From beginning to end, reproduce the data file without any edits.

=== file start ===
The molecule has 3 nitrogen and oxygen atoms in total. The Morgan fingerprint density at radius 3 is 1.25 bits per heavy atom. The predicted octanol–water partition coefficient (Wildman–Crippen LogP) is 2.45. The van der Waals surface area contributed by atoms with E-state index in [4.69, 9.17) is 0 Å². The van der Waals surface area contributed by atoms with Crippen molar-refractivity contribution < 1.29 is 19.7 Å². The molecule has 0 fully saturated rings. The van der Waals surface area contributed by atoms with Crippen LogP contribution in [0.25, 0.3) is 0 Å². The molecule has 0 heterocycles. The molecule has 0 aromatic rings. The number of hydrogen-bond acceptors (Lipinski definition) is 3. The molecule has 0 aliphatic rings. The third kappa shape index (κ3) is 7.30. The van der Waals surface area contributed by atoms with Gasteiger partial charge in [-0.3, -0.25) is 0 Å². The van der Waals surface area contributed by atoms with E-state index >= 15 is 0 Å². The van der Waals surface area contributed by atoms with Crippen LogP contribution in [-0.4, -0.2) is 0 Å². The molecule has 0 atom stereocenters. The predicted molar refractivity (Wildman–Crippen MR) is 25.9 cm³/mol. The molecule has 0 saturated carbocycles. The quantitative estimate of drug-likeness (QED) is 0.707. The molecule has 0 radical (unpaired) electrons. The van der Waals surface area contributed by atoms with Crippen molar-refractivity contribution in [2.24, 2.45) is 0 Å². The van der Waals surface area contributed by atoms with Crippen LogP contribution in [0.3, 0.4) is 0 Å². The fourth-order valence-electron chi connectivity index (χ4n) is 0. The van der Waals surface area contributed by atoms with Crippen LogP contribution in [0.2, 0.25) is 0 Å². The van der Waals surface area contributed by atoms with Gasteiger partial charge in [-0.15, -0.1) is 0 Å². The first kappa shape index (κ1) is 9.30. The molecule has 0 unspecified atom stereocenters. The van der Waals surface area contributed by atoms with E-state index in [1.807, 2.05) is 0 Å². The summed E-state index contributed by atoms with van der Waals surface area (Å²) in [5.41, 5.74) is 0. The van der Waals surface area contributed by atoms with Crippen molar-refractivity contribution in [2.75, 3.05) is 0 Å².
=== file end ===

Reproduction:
The molecule has 3 nitrogen and oxygen atoms in total. The Morgan fingerprint density at radius 3 is 1.25 bits per heavy atom. The predicted octanol–water partition coefficient (Wildman–Crippen LogP) is 2.45. The van der Waals surface area contributed by atoms with E-state index in [4.69, 9.17) is 0 Å². The van der Waals surface area contributed by atoms with Crippen molar-refractivity contribution < 1.29 is 19.7 Å². The molecule has 0 fully saturated rings. The van der Waals surface area contributed by atoms with Crippen LogP contribution in [0.25, 0.3) is 0 Å². The molecule has 0 heterocycles. The molecule has 0 aromatic rings. The number of hydrogen-bond acceptors (Lipinski definition) is 3. The molecule has 0 aliphatic rings. The third kappa shape index (κ3) is 7.30. The van der Waals surface area contributed by atoms with Gasteiger partial charge in [-0.3, -0.25) is 0 Å². The van der Waals surface area contributed by atoms with E-state index >= 15 is 0 Å². The van der Waals surface area contributed by atoms with Crippen LogP contribution in [-0.4, -0.2) is 0 Å². The molecule has 0 atom stereocenters. The predicted molar refractivity (Wildman–Crippen MR) is 25.9 cm³/mol. The molecule has 0 saturated carbocycles. The quantitative estimate of drug-likeness (QED) is 0.707. The molecule has 0 radical (unpaired) electrons. The van der Waals surface area contributed by atoms with Crippen molar-refractivity contribution in [2.24, 2.45) is 0 Å². The van der Waals surface area contributed by atoms with Crippen LogP contribution in [0.3, 0.4) is 0 Å². The fourth-order valence-electron chi connectivity index (χ4n) is 0. The van der Waals surface area contributed by atoms with Crippen LogP contribution in [0.2, 0.25) is 0 Å². The van der Waals surface area contributed by atoms with Gasteiger partial charge in [-0.15, -0.1) is 0 Å². The first kappa shape index (κ1) is 9.30. The molecule has 0 unspecified atom stereocenters. The van der Waals surface area contributed by atoms with E-state index in [1.807, 2.05) is 0 Å². The summed E-state index contributed by atoms with van der Waals surface area (Å²) in [5.41, 5.74) is 0. The van der Waals surface area contributed by atoms with Crippen molar-refractivity contribution in [2.75, 3.05) is 0 Å².